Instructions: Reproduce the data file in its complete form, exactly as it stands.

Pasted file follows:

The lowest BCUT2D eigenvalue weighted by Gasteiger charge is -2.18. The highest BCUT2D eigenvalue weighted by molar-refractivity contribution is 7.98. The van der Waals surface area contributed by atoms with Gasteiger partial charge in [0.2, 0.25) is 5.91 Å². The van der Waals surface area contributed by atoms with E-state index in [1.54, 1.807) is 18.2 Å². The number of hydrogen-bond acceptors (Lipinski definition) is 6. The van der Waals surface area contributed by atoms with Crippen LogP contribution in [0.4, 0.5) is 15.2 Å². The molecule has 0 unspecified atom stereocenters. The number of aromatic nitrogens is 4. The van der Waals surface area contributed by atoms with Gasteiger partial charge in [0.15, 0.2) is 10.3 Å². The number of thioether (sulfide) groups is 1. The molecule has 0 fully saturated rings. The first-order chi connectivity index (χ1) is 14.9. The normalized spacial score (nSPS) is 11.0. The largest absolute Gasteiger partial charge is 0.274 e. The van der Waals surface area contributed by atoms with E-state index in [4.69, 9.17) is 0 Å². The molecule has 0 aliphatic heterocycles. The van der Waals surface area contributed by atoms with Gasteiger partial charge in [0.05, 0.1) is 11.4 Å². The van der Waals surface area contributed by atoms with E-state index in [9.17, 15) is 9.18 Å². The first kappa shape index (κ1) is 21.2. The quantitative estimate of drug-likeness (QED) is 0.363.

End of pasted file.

The lowest BCUT2D eigenvalue weighted by Gasteiger charge is -2.18. The highest BCUT2D eigenvalue weighted by molar-refractivity contribution is 7.98. The van der Waals surface area contributed by atoms with Gasteiger partial charge in [0.2, 0.25) is 5.91 Å². The van der Waals surface area contributed by atoms with E-state index in [1.54, 1.807) is 18.2 Å². The number of hydrogen-bond acceptors (Lipinski definition) is 6. The van der Waals surface area contributed by atoms with Crippen LogP contribution in [0.4, 0.5) is 15.2 Å². The molecule has 0 unspecified atom stereocenters. The number of aromatic nitrogens is 4. The van der Waals surface area contributed by atoms with Gasteiger partial charge in [0.15, 0.2) is 10.3 Å². The number of thioether (sulfide) groups is 1. The molecule has 0 fully saturated rings. The first-order chi connectivity index (χ1) is 14.9. The normalized spacial score (nSPS) is 11.0. The largest absolute Gasteiger partial charge is 0.274 e. The van der Waals surface area contributed by atoms with E-state index in [4.69, 9.17) is 0 Å². The molecule has 0 aliphatic heterocycles. The van der Waals surface area contributed by atoms with Gasteiger partial charge in [0.05, 0.1) is 11.4 Å². The van der Waals surface area contributed by atoms with E-state index in [9.17, 15) is 9.18 Å². The first kappa shape index (κ1) is 21.2. The quantitative estimate of drug-likeness (QED) is 0.363.